One of the crucial aspects of successful investing is understanding your risk profile. How willing are you to accept fluctuations in the value of your investments?
If you choose a ‘balanced’ profile, it generally means you are willing to take a moderate amount of risk with your investments and probably have a combination of higher risk investments, such as shares, together with lower risk investments, like Government bonds.
The problem with risk profiling is that an investor’s risk tolerance is dynamic. Interestingly, in a bull market, when asset valuations tend to be higher, investors are often more willing to take on a higher level of risk. In a bear market, however, when valuations tend to be lower and therefore asset prices less expensive, investors tend to be more risk averse. In essence, our risk tolerance tends to increase at the exact time we should be scrutinising our portfolios the most!
So, how do we get away from this way of thinking? One way is to set a savings goal and only take as much risk as is needed to reach your target. Even as markets move up and down, the overall level of risk will remain the same. That way, you are not tempted to stretch your risk tolerance just because markets are strong.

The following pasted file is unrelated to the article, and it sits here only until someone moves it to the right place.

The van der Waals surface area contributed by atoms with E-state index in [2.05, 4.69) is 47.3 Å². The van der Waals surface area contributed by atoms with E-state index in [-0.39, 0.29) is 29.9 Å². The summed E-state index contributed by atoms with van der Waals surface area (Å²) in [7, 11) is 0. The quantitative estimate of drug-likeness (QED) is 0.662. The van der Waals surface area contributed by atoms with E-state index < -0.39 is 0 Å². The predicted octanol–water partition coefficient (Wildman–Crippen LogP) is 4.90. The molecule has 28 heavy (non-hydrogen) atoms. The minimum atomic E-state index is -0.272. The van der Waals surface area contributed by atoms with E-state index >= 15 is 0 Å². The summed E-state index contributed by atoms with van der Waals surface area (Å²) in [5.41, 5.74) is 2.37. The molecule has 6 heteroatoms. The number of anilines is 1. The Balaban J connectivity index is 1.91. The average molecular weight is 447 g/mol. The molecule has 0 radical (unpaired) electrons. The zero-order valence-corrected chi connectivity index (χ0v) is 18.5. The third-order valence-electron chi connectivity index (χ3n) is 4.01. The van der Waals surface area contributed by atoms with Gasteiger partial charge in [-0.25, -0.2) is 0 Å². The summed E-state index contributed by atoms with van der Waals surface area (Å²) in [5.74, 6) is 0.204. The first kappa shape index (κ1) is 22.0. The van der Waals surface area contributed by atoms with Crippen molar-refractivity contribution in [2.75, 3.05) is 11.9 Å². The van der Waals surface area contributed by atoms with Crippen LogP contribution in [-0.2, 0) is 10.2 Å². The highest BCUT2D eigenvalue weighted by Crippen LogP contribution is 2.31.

Another way to look at your risk profile is to look at age-based risk profiling.
Investors in the accumulation phase might be more willing to take on a higher degree of risk in their portfolios because of their stage in life. Generally, these investors will have a longer investment time horizon and/or earnings capacity, allowing for more time to ride out the volatility in markets.
As an investor gets closer to retirement and looks to start drawing down their accumulated funds, their risk profile is likely to become a little more conservative, simply because losses at this later stage of life are harder to recoup as there is less time available.
In the retirement phase, an investor can use an appropriate combination of both of these strategies.
With an ageing population, people are now living longer. To meet their expected lifespan, investors need to manage their accumulated pool of savings by targeting a certain level of earnings. What does this mean? For a risk adverse investor, who avoids shares and other more volatile investments, the biggest risk is that their savings run out before they do!
Investors, therefore, may need to consider holding a portion of higher risk investments in order to meet their overall retirement needs; being mindful, however, to limit that exposure to manage any market volatility.
Whatever your stage of life, it’s important to discuss these issues with your financial adviser to make sure your investment strategy reflects a risk profile that’s appropriate for your situation.